The Realities of NIS

13 NOV 1997 Rob Thomas

NOTE: This paper was written in response to the statement that the ONLY solution was NIS. I wanted to point out that NIS does in fact suffer from several limitations of which an admin MUST be aware. This is not intended to be an outright condemnation of NIS, nor do I believe that one is never justified in utilizing NIS. As I note later in this paper, NIS might in fact be the best of an overly mediocre bunch of centralized network admin tools.

NIS is a horrid solution that does not scale well, adds unnecessary network traffic, suffers from cross-platform limitations, and lowers overall system and network security.

NIS does not scale well. NIS clients suffer a bottleneck at the NIS server (be it slave or master) that only worsens as the network grows. Since NIS utilizes RPC, a given NIS server that is also serving any other RPC-based service (e.g. NFS, ClearCase, etc.) will suffer RPC timeouts and re-transmits as the traffic load increases in any one area. This punishment is then passed along to the clients in the form of increased times for NIS lookups. Note, too, that NIS clients do not cache much (if any) of the information given to them by the NIS servers. This means that each simple lookup results in a batch of RPC traffic between the NIS client and the NIS server.

NIS adds a great deal of otherwise unnecessary network traffic. One must consider how the kernel actually deals with certain seemingly mundane tasks. Let us consider a simple "ls -l" of a shared work-area directory. We will call this directory "foo", with the following files:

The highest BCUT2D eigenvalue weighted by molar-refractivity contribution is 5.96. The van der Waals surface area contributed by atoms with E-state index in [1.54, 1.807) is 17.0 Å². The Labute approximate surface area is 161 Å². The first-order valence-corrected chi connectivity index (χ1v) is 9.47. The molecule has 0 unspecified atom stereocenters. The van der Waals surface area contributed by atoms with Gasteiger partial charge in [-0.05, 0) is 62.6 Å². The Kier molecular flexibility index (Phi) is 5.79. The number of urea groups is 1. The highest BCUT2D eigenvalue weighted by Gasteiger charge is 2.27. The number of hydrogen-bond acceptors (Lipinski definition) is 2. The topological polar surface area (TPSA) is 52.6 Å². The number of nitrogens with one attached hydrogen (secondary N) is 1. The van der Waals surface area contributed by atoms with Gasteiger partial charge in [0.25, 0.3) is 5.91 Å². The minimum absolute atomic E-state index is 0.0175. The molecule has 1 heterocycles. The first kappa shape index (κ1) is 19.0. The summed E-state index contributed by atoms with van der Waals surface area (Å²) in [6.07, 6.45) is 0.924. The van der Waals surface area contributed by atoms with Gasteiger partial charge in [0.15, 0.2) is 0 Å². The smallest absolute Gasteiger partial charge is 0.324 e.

-rw-r--r--   1 nitefyre cust 22 Nov 2 06:23 18682.idx
-rw-r--r--   1 proknich cust 3360346 Oct 16 14:32 28979.idx
-rw-r--r--   1 crown    cust 104652 Oct 9 07:26 411.idx
-rw-r--r--   1 rfreeman cust 663 Oct 22 09:13
-rw-r--r--   1 dehl     cust 13312 Oct 27 14:07 L118950TMP.bin
-rw-r--r--   1 bavarian cust 36108 Nov 3 23:30 L138582TMP.jpeg
-rw-------   1 cabbit cust 94492 Nov 8 23:19 L173020TMP.qt
-rw-------   1 cabbit cust 29980368 Nov 9 04:54 L1847015TMP.qt
-rw-r--r--   1 cgilmore cust 39176 Oct 6 13:53 L185030TMP.bin
-rw-r--r--   1 rpfries cust 459183 Oct 6 15:06 L225900TMP.bin
-rw-r--r--   1 jnp cust 772707 Oct 20 17:38 L240570TMP.bin
-rw-r--r--   1 rs cust 0 Oct 12 17:16 L26421TMP.txt
-rw-r--r--   1 aroldan cust 885020 Oct 25 21:34 L75490TMP.bin
-rw-r--r--   1 bobprice cust 55040 Oct 10 09:48 L90910TMP.bin
-rw-r--r--   1 mwt cust 2517812 Oct 7 21:59 core

Now, ask yourself: What actually happens when I type "ls -l" in this directory? Remember that all the inode has is a UID and GID for the given file. So, an NIS call must be made for EVERY file you see here, to match BOTH the UID and the GID. Then you are presented with the output. That is a great many calls for 15 files. And since such information is only cached on Sun (nscd, and not a very large cache), you have just added a bevy of network traffic so that ONE user could list the files in a directory. But this grows worse: Consider that most shared work dirs are actually NFS mounted from central point. Now what have you done to the network? You send an NFS getattr() call to the NFS server, which then sends several calls out to the NIS server, so that the NFS server can give the NFS client a listing of 15 files. I have seen, using the Etherman tool, a reliable 12% to 22% network utilization, by a single NFS server, for only NIS calls! Hardly an efficient use of already precious network bandwidth. So do you turn every NFS server into an NIS slave? How, then, do you prevent rogue NIS clients from binding to your NFS/NIS servers, and thereby increasing the number of overall RPC calls weathered by the portmapper/rpcbind process on your already busy NFS server?